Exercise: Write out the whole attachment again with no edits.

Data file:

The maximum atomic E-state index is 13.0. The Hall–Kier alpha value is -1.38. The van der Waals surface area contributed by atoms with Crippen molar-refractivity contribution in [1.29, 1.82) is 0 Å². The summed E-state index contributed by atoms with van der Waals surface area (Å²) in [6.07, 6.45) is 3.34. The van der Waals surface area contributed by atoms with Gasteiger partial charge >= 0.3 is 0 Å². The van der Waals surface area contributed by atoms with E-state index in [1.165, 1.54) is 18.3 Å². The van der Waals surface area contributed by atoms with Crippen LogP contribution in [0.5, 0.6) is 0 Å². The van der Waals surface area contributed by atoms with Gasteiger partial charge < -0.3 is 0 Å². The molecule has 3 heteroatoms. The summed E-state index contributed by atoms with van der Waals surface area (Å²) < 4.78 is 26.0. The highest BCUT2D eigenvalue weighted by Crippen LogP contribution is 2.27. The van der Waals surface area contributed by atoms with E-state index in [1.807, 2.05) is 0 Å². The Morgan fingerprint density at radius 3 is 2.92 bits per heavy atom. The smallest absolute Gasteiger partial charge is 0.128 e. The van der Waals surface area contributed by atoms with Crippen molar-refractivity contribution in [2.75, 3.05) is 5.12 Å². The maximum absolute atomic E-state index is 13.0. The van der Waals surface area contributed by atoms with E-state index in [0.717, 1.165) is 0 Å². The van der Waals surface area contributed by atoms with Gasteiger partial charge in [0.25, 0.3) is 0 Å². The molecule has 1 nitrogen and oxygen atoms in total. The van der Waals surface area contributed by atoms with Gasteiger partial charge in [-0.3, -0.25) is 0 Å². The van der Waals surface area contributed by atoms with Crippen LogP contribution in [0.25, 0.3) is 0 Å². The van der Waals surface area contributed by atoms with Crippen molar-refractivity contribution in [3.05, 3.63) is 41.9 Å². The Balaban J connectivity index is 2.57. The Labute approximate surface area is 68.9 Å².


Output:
The maximum atomic E-state index is 13.0. The Hall–Kier alpha value is -1.38. The van der Waals surface area contributed by atoms with Crippen molar-refractivity contribution in [1.29, 1.82) is 0 Å². The summed E-state index contributed by atoms with van der Waals surface area (Å²) in [6.07, 6.45) is 3.34. The van der Waals surface area contributed by atoms with Gasteiger partial charge >= 0.3 is 0 Å². The van der Waals surface area contributed by atoms with E-state index in [1.165, 1.54) is 18.3 Å². The van der Waals surface area contributed by atoms with Crippen LogP contribution in [0.5, 0.6) is 0 Å². The van der Waals surface area contributed by atoms with Gasteiger partial charge < -0.3 is 0 Å². The molecule has 3 heteroatoms. The summed E-state index contributed by atoms with van der Waals surface area (Å²) < 4.78 is 26.0. The highest BCUT2D eigenvalue weighted by Crippen LogP contribution is 2.27. The van der Waals surface area contributed by atoms with E-state index in [1.807, 2.05) is 0 Å². The Morgan fingerprint density at radius 3 is 2.92 bits per heavy atom. The smallest absolute Gasteiger partial charge is 0.128 e. The van der Waals surface area contributed by atoms with Crippen molar-refractivity contribution in [2.75, 3.05) is 5.12 Å². The maximum absolute atomic E-state index is 13.0. The van der Waals surface area contributed by atoms with E-state index in [0.717, 1.165) is 0 Å². The van der Waals surface area contributed by atoms with Gasteiger partial charge in [0.25, 0.3) is 0 Å². The molecule has 1 nitrogen and oxygen atoms in total. The van der Waals surface area contributed by atoms with Gasteiger partial charge in [-0.3, -0.25) is 0 Å². The van der Waals surface area contributed by atoms with Crippen LogP contribution in [0.25, 0.3) is 0 Å². The van der Waals surface area contributed by atoms with Crippen molar-refractivity contribution in [3.05, 3.63) is 41.9 Å². The Balaban J connectivity index is 2.57. The Labute approximate surface area is 68.9 Å².